UCU campaign provides free sanitary products for Newcastle College students

9 October 2018 | last updated: 18 October 2018

Students at Newcastle College will be able to receive free sanitary products discreetly if they cannot afford them, thanks to a new campaign against "period poverty".

The Newcastle College UCU branch said that no student should have to miss college or disrupt their education because they have their period. Sanitary products will be available from student mentors and any student can contact them in confidence.

The sanitary products have been bought by the local branch and staff are also being encouraged to donate products to help support the campaign.

A 2017 survey found that one in 10 young women aged 14-21 had been unable to afford sanitary products. It also discovered that 12% of those surveyed had to improvise sanitary wear and one in five had changed to a less suitable sanitary product due to cost.

Newcastle College UCU branch secretary Anya Cook said:  'It is appalling that we have students who are in such a position of financial difficulty that they need this help. Having your period should not be a barrier to coming to college.

'We want our women and girls to succeed and to be able to attend their classes in comfort and in dignity. This campaign will support students who may need help to access sanitary products and ensure that they have every chance of fulfilling their academic potential.'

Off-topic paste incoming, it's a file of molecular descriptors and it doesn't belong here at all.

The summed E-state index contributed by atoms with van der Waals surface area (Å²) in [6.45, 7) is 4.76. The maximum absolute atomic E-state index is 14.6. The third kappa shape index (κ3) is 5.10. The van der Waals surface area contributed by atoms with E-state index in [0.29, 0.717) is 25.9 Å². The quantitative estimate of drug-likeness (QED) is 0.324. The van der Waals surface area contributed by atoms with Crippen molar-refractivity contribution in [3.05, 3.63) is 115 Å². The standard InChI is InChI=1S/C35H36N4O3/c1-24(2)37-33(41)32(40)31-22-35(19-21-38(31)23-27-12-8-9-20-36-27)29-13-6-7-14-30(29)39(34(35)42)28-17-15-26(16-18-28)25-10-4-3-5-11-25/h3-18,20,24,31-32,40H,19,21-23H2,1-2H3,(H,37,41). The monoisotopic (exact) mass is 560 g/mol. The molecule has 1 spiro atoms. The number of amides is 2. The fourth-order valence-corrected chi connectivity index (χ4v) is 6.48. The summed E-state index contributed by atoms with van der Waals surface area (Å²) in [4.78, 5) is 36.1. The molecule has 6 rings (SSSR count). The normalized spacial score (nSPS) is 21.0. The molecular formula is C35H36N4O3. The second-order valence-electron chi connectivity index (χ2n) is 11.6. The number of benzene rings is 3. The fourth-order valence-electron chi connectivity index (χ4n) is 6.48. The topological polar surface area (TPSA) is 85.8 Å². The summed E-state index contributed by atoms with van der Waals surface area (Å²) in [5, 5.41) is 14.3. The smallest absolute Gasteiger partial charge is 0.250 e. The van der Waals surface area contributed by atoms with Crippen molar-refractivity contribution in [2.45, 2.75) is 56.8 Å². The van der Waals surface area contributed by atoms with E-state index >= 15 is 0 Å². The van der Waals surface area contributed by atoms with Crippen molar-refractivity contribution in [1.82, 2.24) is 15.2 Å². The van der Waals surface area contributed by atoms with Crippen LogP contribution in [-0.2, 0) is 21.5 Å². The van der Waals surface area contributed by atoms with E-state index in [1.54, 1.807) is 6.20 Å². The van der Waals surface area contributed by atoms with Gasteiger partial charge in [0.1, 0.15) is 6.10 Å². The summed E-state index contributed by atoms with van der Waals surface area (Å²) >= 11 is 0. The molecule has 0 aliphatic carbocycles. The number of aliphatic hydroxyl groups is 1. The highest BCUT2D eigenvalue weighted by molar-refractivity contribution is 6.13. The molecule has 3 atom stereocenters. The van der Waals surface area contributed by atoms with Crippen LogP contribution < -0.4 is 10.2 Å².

Newcastle College pastoral support manager Melanie Kay said: 'Many of our students face financial barriers to education. Providing sanitary protection will go a long way to enable women and girls facing real hardship to be able to attend college and be supported without stigma. We will be collecting donations of sanitary products from any colleagues who are able to contribute.'

UCU head of equality Helen Carr said: 'Free sanitary products will help address period poverty issues, as students in particular face financial challenges while they are studying. Tampons and sanitary pads are not luxury items, they are essential for women. The initiative by the UCU branch at Newcastle College provides women with dignity and respect and should help address the taboos around periods.

'However, the government should be following the example set in Scotland and dealing with period poverty in all schools, colleges and universities.'

In August, the Scottish government announced that students at schools, colleges and universities across the country would have access to free sanitary products to fight period poverty.

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